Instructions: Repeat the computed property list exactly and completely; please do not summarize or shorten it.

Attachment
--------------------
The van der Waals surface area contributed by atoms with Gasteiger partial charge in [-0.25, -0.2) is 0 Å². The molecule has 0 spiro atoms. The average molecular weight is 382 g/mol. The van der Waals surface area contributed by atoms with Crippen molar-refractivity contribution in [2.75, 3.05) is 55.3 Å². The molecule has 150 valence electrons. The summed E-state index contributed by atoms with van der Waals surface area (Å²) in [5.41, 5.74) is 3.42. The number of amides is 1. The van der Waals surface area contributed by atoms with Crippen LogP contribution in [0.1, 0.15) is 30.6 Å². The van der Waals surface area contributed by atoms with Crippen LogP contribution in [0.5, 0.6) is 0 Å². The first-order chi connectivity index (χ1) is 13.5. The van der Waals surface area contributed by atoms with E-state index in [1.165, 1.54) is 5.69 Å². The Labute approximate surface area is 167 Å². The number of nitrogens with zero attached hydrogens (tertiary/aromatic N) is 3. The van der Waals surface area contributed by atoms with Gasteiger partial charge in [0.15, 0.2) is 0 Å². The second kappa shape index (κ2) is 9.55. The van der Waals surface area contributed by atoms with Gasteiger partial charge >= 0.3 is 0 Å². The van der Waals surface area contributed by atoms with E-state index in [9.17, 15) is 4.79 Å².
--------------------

The van der Waals surface area contributed by atoms with Gasteiger partial charge in [-0.25, -0.2) is 0 Å². The molecule has 0 spiro atoms. The average molecular weight is 382 g/mol. The van der Waals surface area contributed by atoms with Crippen molar-refractivity contribution in [2.75, 3.05) is 55.3 Å². The molecule has 150 valence electrons. The summed E-state index contributed by atoms with van der Waals surface area (Å²) in [5.41, 5.74) is 3.42. The number of amides is 1. The van der Waals surface area contributed by atoms with Crippen LogP contribution in [0.1, 0.15) is 30.6 Å². The van der Waals surface area contributed by atoms with Crippen LogP contribution in [0.5, 0.6) is 0 Å². The first-order chi connectivity index (χ1) is 13.5. The van der Waals surface area contributed by atoms with E-state index in [1.165, 1.54) is 5.69 Å². The Labute approximate surface area is 167 Å². The number of nitrogens with zero attached hydrogens (tertiary/aromatic N) is 3. The van der Waals surface area contributed by atoms with Gasteiger partial charge in [0.15, 0.2) is 0 Å². The second kappa shape index (κ2) is 9.55. The van der Waals surface area contributed by atoms with Gasteiger partial charge >= 0.3 is 0 Å². The van der Waals surface area contributed by atoms with E-state index in [9.17, 15) is 4.79 Å².